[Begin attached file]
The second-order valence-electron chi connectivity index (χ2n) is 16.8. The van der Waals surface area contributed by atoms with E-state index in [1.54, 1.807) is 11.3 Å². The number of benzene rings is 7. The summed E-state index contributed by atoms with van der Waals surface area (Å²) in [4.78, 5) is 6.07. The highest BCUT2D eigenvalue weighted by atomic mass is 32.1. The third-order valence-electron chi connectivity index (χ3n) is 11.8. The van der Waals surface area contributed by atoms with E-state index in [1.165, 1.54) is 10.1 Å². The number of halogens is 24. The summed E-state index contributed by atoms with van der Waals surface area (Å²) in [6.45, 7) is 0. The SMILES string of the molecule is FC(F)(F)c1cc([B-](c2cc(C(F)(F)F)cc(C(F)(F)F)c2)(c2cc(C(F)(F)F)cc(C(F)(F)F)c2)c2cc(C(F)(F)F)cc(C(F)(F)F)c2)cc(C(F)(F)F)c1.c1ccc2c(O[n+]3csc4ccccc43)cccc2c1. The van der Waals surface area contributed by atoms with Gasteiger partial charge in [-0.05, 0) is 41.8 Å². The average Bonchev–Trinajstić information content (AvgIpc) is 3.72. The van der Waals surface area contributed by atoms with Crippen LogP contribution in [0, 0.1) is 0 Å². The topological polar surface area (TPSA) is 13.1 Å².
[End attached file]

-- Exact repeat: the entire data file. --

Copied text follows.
The second-order valence-electron chi connectivity index (χ2n) is 16.8. The van der Waals surface area contributed by atoms with E-state index in [1.54, 1.807) is 11.3 Å². The number of benzene rings is 7. The summed E-state index contributed by atoms with van der Waals surface area (Å²) in [4.78, 5) is 6.07. The highest BCUT2D eigenvalue weighted by atomic mass is 32.1. The third-order valence-electron chi connectivity index (χ3n) is 11.8. The van der Waals surface area contributed by atoms with E-state index in [1.165, 1.54) is 10.1 Å². The number of halogens is 24. The summed E-state index contributed by atoms with van der Waals surface area (Å²) in [6.45, 7) is 0. The SMILES string of the molecule is FC(F)(F)c1cc([B-](c2cc(C(F)(F)F)cc(C(F)(F)F)c2)(c2cc(C(F)(F)F)cc(C(F)(F)F)c2)c2cc(C(F)(F)F)cc(C(F)(F)F)c2)cc(C(F)(F)F)c1.c1ccc2c(O[n+]3csc4ccccc43)cccc2c1. The van der Waals surface area contributed by atoms with Gasteiger partial charge in [-0.05, 0) is 41.8 Å². The average Bonchev–Trinajstić information content (AvgIpc) is 3.72. The van der Waals surface area contributed by atoms with Crippen LogP contribution in [0, 0.1) is 0 Å². The topological polar surface area (TPSA) is 13.1 Å².